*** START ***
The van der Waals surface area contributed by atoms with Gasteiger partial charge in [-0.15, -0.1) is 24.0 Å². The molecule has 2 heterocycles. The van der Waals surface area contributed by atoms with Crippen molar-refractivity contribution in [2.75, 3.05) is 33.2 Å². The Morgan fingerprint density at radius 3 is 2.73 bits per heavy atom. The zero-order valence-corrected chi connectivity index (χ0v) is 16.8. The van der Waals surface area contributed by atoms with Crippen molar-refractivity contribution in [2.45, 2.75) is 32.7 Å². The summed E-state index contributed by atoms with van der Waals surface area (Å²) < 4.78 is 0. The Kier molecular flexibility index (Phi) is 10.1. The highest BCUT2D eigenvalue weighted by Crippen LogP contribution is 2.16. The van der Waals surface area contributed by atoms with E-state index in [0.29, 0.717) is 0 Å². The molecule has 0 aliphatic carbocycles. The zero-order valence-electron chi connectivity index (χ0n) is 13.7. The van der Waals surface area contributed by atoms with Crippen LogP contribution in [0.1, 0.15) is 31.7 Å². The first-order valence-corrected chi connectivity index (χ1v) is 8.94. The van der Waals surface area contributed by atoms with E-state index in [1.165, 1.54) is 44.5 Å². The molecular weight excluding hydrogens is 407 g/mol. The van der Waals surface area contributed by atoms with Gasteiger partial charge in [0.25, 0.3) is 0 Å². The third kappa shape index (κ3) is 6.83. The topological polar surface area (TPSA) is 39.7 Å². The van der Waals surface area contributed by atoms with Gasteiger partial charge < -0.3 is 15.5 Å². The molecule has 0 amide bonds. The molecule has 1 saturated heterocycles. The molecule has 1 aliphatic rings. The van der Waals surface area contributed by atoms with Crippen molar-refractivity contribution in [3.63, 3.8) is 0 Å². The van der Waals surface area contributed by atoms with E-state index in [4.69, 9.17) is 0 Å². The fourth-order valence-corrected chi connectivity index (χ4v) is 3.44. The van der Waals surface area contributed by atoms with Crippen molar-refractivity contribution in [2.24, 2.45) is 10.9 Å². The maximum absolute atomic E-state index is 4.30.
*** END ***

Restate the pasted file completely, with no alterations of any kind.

The van der Waals surface area contributed by atoms with Gasteiger partial charge in [-0.15, -0.1) is 24.0 Å². The molecule has 2 heterocycles. The van der Waals surface area contributed by atoms with Crippen molar-refractivity contribution in [2.75, 3.05) is 33.2 Å². The Morgan fingerprint density at radius 3 is 2.73 bits per heavy atom. The zero-order valence-corrected chi connectivity index (χ0v) is 16.8. The van der Waals surface area contributed by atoms with Crippen molar-refractivity contribution in [2.45, 2.75) is 32.7 Å². The summed E-state index contributed by atoms with van der Waals surface area (Å²) < 4.78 is 0. The Kier molecular flexibility index (Phi) is 10.1. The highest BCUT2D eigenvalue weighted by Crippen LogP contribution is 2.16. The van der Waals surface area contributed by atoms with E-state index in [0.29, 0.717) is 0 Å². The molecule has 0 aliphatic carbocycles. The zero-order valence-electron chi connectivity index (χ0n) is 13.7. The van der Waals surface area contributed by atoms with Crippen LogP contribution in [0.1, 0.15) is 31.7 Å². The first-order valence-corrected chi connectivity index (χ1v) is 8.94. The van der Waals surface area contributed by atoms with E-state index in [1.165, 1.54) is 44.5 Å². The molecular weight excluding hydrogens is 407 g/mol. The van der Waals surface area contributed by atoms with Gasteiger partial charge in [0.25, 0.3) is 0 Å². The third kappa shape index (κ3) is 6.83. The topological polar surface area (TPSA) is 39.7 Å². The van der Waals surface area contributed by atoms with Gasteiger partial charge < -0.3 is 15.5 Å². The molecule has 0 amide bonds. The molecule has 1 saturated heterocycles. The molecule has 1 aliphatic rings. The van der Waals surface area contributed by atoms with Crippen molar-refractivity contribution in [3.63, 3.8) is 0 Å². The van der Waals surface area contributed by atoms with E-state index in [4.69, 9.17) is 0 Å². The fourth-order valence-corrected chi connectivity index (χ4v) is 3.44. The van der Waals surface area contributed by atoms with Crippen molar-refractivity contribution in [2.24, 2.45) is 10.9 Å². The maximum absolute atomic E-state index is 4.30.